The sector has been on alert since before Milei’s arrival at the Casa Rosada. A part of the industry united against the ultra’s candidacy in 2023, when voices within their party began to suggest the “closure” of INCAA and other cultural institutes as part of the adjustment and “cultural battle” that Milei defends. One of the first reactions was seen at the San Sebastián film festival, when representatives of 25 audiovisual projects distributed a letter in defense of a “creative and resilient” industry. “The path must be to improve, strengthen and make more efficient the promotion policies that accompany and not deactivate the existence of a thriving and consolidated industry,” said the letter signed, among others, by the director Santiago Mitre, director of Argentina, 1985, or the actress Cecilia Roth. Then came a spot in defense of the national industry narrated by Ricardo Darín: “It’s not just cinema, it’s Argentine cinema.”

In December, already in power, Milei sent to Congress the bill with more than 600 articles that dedicated an entire chapter to culture and, among other things, defunded the INCAA. The sector convened again to repudiate the initiative, which ultimately failed. The rejection also had echoes abroad. “Spanish filmmakers are concerned about the situation of our Argentine colleagues (…) Their film industry is seriously threatened,” said, for example, Fernando Méndez-Leite, president of the Spanish Film Academy, at the Goya. This week, Viggo Mortensen joined in, who in a video said: “In Argentina, going to see movies in theaters (…) today has become an essential socio-political act.”

Independent filmmakers, producers, photographers, film students or renowned actors such as Leonardo Sbaraglia, who starred in Wild Tales (2014), or Mirta Busnelli, who worked in films such as Silvia Prieto (1999), took to the streets again this Thursday shouting “INCAA is not for sale, INCAA is defending itself!” “I am here as a human being who loves Argentine cinema,” said Sbaraglia, surrounded by a police operation that used gas and detained three people, according to the police. “The president should be proud of our country’s cinema, which is also a thriving, powerful and respected industry around the world. “They are letting an industry die that works very well and that has a large market around the world,” said the actor in statements to the media.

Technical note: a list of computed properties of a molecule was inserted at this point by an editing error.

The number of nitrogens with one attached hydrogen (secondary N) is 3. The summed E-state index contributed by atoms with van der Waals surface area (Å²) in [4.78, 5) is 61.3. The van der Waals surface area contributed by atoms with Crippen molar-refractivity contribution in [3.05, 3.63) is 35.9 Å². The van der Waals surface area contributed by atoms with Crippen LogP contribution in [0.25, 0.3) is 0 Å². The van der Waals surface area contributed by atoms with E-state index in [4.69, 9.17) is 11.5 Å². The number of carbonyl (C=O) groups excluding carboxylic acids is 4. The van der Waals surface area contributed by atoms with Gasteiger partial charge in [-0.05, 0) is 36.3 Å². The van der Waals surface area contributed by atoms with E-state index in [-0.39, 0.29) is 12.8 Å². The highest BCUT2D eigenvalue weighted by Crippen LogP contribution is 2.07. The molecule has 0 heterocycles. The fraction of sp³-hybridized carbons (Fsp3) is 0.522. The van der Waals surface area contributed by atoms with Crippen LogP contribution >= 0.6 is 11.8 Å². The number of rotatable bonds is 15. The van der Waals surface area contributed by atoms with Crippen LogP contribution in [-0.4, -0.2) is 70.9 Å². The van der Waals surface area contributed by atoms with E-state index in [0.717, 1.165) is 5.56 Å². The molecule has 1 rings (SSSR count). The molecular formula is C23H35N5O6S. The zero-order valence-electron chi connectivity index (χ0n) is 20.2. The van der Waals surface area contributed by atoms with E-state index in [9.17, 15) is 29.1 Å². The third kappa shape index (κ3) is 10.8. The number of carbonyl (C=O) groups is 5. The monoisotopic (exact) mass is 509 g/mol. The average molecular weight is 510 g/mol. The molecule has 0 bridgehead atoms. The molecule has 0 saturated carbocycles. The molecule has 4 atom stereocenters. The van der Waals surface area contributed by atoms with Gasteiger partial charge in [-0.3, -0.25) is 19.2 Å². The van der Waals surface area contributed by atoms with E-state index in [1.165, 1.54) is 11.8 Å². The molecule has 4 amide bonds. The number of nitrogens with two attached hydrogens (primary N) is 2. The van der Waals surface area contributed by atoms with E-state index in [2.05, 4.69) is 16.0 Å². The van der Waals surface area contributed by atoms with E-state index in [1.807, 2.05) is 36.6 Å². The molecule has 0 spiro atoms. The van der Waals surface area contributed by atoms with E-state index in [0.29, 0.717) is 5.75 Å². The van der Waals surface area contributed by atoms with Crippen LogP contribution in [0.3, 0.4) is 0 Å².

According to INCAA data, the industry generates 3.1% of the economy’s total employment and 3.6% of Argentina’s total revenue, according to a report made by researchers from the University of Buenos Aires and the Council National Scientific and Technical Research Institute (Conicet). But it also strengthens what is known as a country brand, that is, the intangible value that causes the reputation of a country in the international context. Defenders of the sector highlight the international recognition that local cinema has: two Argentine films, The official story (1986) and The Secret in Their Eyes (2010), won the Oscar for Best International Film and eight were nominated in that category of the Hollywood Academy Awards; In addition, national productions have a constant presence at top festivals such as Cannes, Berlin, San Sebastián or Venice.

Citizens demonstrate against the defunding of Argentine culture and cinema.
Citizens demonstrate against the defunding of Argentine culture and cinema.Tiago Ramirez Baquero

The sector is now “paralyzed,” according to the workers’ complaint. The delay in appointing a new president of the INCAA and the cuts cause “uncertainty” among some of the filmmakers who were receiving support from the institute, such as the documentary filmmaker Ana Bovino, 37, who spoke out this Thursday. In 2023, she obtained funding from INCAA to make a “very free adaptation” of Arabian Nights. The money was to be delivered in four parts, but for now he has only received the first installment and considers the rest lost. “I’m going to continue,” she assured, and said that he is looking for budget in other countries. But he points out an obstacle: “Without national financing it is difficult to seek international co-productions.”

“The nice thing about INCAA is that, although it gives little money, it distributes it among many projects. That is why our cinema is so interesting, there is a plurality of voices and a lot of experimentation. “I don’t know what will be left,” said Bovino. It is one of the concerns expressed by defenders of the public entity and that the sector has already expressed. “What is in dispute is what is going to be produced audiovisually in this country and who is going to produce it,” said filmmaker Alejandra Guzzo. In an interview after a sector assembly in September 2023. “To mass produce products that bring in foreign currency is another position… What is in dispute is that this INCAA fund can be used for other things by other people in other conditions,” he settled. .